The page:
About Carrowmore Megalithic Cemetery
Carrowmore Megalithic Cemetery is a prehistoric burial site in Sligo, Ireland, where archaeologists have found sixty graves believed to predate Egypt’s pyramids.
History of Carrowmore Megalithic Cemetery
The graves are Carrowmore are thought to date back to around 3500BC: thirty tombs have been discovered, which makes Carrowmore the largest and oldest of Ireland’s megalithic complexes. The site is arranged around a cairn, Listoghil, in the centre, with the other tombs as ‘satellite tombs’ around this one.
Listoghil (also sometimes known as Tomb 51) is the only tomb where megalithic art and burials have been found – cremations are far more common. The satellite tombs tend to follow a similar layout – a central megalith surrounded by 5 upright stones, with a capstone on top enclosing a burial chamber, all facing towards the central cairn. Unlike other megalithic tombs, these were not passage tombs.
The monuments have lasted so well in large parts because of their foundations: they were packed into a small platform of earth and stone, locking them in place. The wider landscape of the Cuil Iorra peninsula contains an assortment of neolithic monuments.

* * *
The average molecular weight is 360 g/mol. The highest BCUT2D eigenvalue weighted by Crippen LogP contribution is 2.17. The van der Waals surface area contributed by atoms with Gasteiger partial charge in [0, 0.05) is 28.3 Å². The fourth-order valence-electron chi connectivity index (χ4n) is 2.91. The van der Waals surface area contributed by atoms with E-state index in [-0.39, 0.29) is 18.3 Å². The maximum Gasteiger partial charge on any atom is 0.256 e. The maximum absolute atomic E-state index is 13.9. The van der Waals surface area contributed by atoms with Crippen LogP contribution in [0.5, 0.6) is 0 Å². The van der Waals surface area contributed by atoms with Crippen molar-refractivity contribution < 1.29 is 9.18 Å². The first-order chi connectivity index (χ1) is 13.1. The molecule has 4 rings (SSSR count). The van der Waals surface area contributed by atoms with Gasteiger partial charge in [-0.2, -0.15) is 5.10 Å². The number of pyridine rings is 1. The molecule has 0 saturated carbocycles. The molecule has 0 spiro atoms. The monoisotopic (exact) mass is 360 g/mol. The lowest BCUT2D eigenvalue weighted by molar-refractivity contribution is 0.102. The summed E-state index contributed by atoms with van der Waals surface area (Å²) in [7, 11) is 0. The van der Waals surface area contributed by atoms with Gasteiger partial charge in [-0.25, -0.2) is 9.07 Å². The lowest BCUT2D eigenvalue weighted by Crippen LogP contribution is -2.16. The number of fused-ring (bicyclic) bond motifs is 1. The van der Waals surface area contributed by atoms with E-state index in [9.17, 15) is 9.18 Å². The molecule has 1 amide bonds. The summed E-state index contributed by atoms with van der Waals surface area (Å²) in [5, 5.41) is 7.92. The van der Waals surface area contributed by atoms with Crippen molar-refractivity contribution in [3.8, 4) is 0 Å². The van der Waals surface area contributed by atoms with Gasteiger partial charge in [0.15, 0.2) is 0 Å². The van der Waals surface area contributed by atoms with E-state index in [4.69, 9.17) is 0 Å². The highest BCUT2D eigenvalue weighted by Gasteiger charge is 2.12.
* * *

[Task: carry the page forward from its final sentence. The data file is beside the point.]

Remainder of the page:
Carrowmore was surveyed in the 1830s, and first exacavated in the 1880s. Modern exacavations were carried out in the 1970s, 80s and 90s by Swiss archaeologist Göran Burenhult to further understand the site.
Carrowmore Megalithic Cemetery today
Carrowmore is run by Heritage Ireland today – the site is under public ownership and there’s now a permanent exhibition space housed in an old cottage on the site, which is extremely useful. All 30 of the tombs are on display to the public.
You can pick up self-guided tour leaflets in a variety of languages there: guided tours also run relatively regularly. The terrain can be quite uneven underfoot, and the site is exposed so wrap up warm (and bring waterproofs!) and wear sturdy shoes.
Getting to Carrowmore
Carrowmore is about 5km south west of the town of Sligo, in west Ireland: it’s most easily accessed by the R292, and is about 2km east of the Ransboro crossroads. Public transport is extremely limited in this part of Ireland, so you’re best off walking if you don’t have a car. It should take around an hour, and if you’re lucky, a passing local might take pity and take you some of the way.